their dancing led to romance. 

and she sat upon his caterpillar knees
and he gave his caterpillar queen a squeeze
soon they`ll honeymoon
build a big cocoon
thanks to the ugly bug ball 

Come on let`s crawl
Gotta crawl, gotta crawl,
to the ugly bug ball
to the ball, to the ball
and a happy time we`ll have there
one and all!
at the ugly bug ball!

Ernst Kreidolf born 1863 - 1956 in Germany, an illustrator and poet but moved to Switzerland during WWl. Whilst he produced lifelike portraits, his work illustrating flowers, insects and butterflies are what he is best remembered for. He created a world in which every plant is animated and every garden inhabited by kindly generous fairies.

This is the caterpillar garden of Herr Hermelin, the white moth on the lefthand side. He visits the pen every morning before breakfast so that he can admire the caterpillars wonderful colours and designs and stroke their backs. He wants to be sure that his beauties are getting their favourite vegetation and feeding well. Although the gaudy caterpillars look as if they must be products of the illustrator's imagination, all of them are actually found in nature. Notice the dung beetle going about his business!!! and the insect flicking water over the caterpillars using a dandelion seed head.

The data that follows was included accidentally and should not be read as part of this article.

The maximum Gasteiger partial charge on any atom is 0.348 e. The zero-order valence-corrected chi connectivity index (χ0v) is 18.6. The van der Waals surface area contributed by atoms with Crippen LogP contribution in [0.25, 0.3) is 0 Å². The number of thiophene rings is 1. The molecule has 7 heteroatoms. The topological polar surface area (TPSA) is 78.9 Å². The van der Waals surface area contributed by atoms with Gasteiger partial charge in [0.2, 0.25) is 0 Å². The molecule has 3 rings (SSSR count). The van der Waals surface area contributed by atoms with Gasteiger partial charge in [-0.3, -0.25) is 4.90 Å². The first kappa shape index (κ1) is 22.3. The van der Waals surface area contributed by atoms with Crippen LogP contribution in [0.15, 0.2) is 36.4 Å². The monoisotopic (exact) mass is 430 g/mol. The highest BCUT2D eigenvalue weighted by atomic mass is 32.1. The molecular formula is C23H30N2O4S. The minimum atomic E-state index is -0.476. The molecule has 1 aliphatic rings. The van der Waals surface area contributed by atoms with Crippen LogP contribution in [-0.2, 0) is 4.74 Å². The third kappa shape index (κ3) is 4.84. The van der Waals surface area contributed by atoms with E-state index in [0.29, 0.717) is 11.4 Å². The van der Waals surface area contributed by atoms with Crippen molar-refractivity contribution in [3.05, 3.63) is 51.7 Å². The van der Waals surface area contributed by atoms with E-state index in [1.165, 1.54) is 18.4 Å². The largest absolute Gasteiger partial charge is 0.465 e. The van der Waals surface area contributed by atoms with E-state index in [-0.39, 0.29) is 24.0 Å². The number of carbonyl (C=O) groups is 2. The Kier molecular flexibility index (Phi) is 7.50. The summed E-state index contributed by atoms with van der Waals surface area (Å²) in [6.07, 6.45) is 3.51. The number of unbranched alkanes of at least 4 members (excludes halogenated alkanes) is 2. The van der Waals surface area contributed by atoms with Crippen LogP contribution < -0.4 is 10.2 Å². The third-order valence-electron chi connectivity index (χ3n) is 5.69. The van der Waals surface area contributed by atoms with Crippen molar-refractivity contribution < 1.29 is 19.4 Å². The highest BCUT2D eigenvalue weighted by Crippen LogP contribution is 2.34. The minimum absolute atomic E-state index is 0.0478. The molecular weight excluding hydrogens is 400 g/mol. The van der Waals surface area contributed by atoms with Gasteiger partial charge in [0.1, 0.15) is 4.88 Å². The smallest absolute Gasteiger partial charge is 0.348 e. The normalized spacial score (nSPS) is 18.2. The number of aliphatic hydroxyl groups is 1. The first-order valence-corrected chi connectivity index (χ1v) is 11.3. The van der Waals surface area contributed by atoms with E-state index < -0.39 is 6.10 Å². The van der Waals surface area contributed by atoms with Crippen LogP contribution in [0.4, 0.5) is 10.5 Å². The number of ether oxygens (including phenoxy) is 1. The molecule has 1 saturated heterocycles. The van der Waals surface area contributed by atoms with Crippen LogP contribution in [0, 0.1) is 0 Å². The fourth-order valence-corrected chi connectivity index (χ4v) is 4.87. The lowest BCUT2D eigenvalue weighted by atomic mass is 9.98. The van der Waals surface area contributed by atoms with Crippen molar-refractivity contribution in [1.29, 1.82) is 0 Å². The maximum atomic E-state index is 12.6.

The ringmaster wears Tiger Moths wings - Tiger Moth's bodies are very brown and furry like a bear
Solomon's seal and deep pink columbine both of which live in my garden. Without actually knowing the story it is difficult to understand exactly what is going on here.
Love in a mist - a flower I featured in a quiz
Shepherds purse - I used to love finding these heart shaped seeds when young. I am assuming that the young girl is learning the ropes from the senior Shepherdess.